A Will To Live

Masha King. (Photo credit: David Zayas Jr.)

Masha King. (Photo credit: David Zayas Jr.)

By: Darryl Reilly

After the shower we are smeared with a terrible smelling disinfectant and are given some “clothes”. One girl gets a child’s sweater with a pair of men’s pants; another gets an evening dress and tennis shoes; a woman next to me receives a men’s jacket but no pants with a pair of galoshes. I get a burlap sack dress and a pair of men’s shoes without shoelaces, about 4 sizes too big.

This raw Auschwitz observation is characteristic of the wrenching factual details that are imparted in the searing solo play, A Will To Live. The show is adapted by Kirk Gostkowski from Jewish Holocaust survivor Helena Weinrauch’s memoir of the same title. The sleek and eternally glamorous 99-year-old Ms. Weinrauch attended the first night’s performance which is under review; she appeared onstage at the curtain call for a triumphant audience ovation.

Masha King. (Photo credit: David Zayas Jr.)

Masha King supremely portrays the German-parented Weinrauch from her 16-year-old carefree youth in Poland in 1939, and then throughout her harrowing travails in three concentration camps during World War II. The luminous Ms. King delivers a captivating and commanding performance during this full-length theatrical presentation. With her expressive voice and alluring stage presence, Ms. King is towering.

Director Rick Hamilton’s picturesque and dynamic staging has King alternatively in motion and still for optimum dramatic effect. Mr. Hamilton also harnesses the show’s high caliber elements of stagecraft for a compelling production. Video designer David Henderson provides plentiful stylized imagery, arrestingly depicting various Eastern European locales including concentration camps, and an eerie snowy death march.

Masha King. (Photo credit: David Zayas Jr.)

These projections are complemented by Mr. Henderson’s impactful spare scenic design. Michael Abrams’ lighting design is a virtuoso display of moody dimness with a vintage sheen, evoking the dark past that is enacted. Periodic gunshots, slamming boxcar doors, squealing rats, and gut-wrenching screams are among the terrifying effects rendered by Greg Russ’ striking sound design. Mr. Russ also crisply realizes the recorded voice overs by the group of fine actors who play various other offstage characters. From choice everyday garments of the period to concentration camp uniforms, Debbi Hobson’s costume design is perfection.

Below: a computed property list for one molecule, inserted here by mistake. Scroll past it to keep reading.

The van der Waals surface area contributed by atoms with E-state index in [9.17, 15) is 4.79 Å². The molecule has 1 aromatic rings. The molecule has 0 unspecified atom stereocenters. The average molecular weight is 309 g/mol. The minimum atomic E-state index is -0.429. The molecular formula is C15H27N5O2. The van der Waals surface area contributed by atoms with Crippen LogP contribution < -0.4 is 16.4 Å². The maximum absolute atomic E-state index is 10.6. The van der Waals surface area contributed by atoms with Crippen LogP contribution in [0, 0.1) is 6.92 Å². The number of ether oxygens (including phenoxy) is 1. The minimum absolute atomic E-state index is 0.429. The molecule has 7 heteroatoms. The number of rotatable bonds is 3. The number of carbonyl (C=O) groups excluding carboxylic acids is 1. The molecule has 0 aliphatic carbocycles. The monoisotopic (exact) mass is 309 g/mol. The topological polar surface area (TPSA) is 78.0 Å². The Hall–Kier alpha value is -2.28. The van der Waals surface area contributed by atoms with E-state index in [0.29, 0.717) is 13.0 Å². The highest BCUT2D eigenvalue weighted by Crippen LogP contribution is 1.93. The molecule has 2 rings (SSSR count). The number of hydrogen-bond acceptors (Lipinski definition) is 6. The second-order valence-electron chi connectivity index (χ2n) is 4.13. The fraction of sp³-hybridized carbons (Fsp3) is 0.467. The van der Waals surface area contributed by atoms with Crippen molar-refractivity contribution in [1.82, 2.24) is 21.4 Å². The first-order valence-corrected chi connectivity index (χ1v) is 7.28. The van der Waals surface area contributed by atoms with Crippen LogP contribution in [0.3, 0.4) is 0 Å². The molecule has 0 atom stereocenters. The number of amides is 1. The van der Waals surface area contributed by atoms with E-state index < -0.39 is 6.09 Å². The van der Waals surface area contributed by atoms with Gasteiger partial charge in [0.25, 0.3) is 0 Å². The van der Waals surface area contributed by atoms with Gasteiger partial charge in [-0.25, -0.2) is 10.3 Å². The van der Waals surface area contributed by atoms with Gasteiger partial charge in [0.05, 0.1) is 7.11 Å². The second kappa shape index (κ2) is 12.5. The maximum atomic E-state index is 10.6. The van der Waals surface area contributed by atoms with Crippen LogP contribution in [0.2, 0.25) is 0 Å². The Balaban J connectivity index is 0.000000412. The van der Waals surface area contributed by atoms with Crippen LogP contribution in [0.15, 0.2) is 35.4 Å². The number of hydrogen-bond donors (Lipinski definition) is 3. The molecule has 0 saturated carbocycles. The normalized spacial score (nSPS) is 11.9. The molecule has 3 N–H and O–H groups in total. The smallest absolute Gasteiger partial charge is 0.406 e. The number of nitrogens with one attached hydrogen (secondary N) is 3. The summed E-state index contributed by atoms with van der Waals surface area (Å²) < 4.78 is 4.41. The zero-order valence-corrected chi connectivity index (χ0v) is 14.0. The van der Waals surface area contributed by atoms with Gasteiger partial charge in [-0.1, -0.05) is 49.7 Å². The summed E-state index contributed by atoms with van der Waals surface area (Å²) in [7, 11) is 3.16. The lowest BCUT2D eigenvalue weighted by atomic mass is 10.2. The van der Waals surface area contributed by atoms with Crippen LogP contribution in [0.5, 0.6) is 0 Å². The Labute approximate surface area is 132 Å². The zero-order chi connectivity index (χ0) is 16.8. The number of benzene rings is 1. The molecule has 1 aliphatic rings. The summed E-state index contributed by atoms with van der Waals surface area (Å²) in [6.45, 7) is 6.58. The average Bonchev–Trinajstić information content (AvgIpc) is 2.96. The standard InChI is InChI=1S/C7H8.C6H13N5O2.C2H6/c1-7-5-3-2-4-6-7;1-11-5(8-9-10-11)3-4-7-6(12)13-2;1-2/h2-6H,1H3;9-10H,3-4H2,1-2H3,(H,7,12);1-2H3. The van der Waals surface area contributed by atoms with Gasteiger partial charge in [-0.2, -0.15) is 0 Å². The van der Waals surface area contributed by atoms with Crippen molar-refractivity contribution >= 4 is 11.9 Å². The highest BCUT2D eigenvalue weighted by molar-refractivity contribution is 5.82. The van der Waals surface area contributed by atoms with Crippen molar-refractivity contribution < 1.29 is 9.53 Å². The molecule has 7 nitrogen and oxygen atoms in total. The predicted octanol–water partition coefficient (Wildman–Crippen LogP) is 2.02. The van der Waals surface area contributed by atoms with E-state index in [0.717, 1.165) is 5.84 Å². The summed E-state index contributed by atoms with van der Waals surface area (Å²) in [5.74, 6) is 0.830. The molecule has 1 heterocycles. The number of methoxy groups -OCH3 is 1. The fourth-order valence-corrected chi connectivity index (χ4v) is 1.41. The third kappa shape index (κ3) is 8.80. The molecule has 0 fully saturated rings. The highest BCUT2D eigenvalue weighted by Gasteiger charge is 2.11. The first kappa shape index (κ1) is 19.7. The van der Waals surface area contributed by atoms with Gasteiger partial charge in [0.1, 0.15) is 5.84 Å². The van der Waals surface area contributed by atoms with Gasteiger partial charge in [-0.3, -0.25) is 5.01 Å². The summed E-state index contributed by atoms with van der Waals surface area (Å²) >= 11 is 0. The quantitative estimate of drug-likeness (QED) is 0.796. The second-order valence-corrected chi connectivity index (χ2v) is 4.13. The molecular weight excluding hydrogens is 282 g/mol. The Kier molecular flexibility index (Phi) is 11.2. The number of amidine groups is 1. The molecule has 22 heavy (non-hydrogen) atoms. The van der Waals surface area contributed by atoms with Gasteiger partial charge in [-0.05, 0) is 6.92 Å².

Mr. Gostkowski’s stage adaptation of Weinrauch’s memoir is a faithful distillation of her text. It is arguably too faithful. The one-hour first act begins with Weinrauch’s recovery in Sweden after being liberated from Bergen-Belsen. Then her backstory in Poland is described, the Nazis invade, and she goes into hiding under a Christian identity. Eventually, she is caught by the Gestapo and tortured during an agonizing sequence. The over one-hour second act recounts the horrendous existence of life in the concentration camps. There is a chilling portrait of the Płaszów Labour Camp’s infamous commandant, Amon Göth, who was played by Ralph Fiennes in Schindler’s List. The finale is an epilogue which chronicles Weinrauch’s life up to the present, accompanied by recent video clips of her.

Masha King. (Photo credit: David Zayas Jr.)

Lasting two hours and a half hours including an intermission, A Will To Live’s straightforward narrative approach contains sluggishness. A more contained, artful, and selectively condensed treatment could possibly have achieved even more momentum. Dramaturgical reservations aside, this world premiere production of A Will To Live is a powerful experience; it is a worthy edition to dramatizations of the Holocaust .

A Will To Live (through September 16, 2023)
Chain Theatre, 312 West 36th Street, in Manhattan
For tickets, visit www.chaintheatre.org
Running time: two hours and 30 minutes including one intermission


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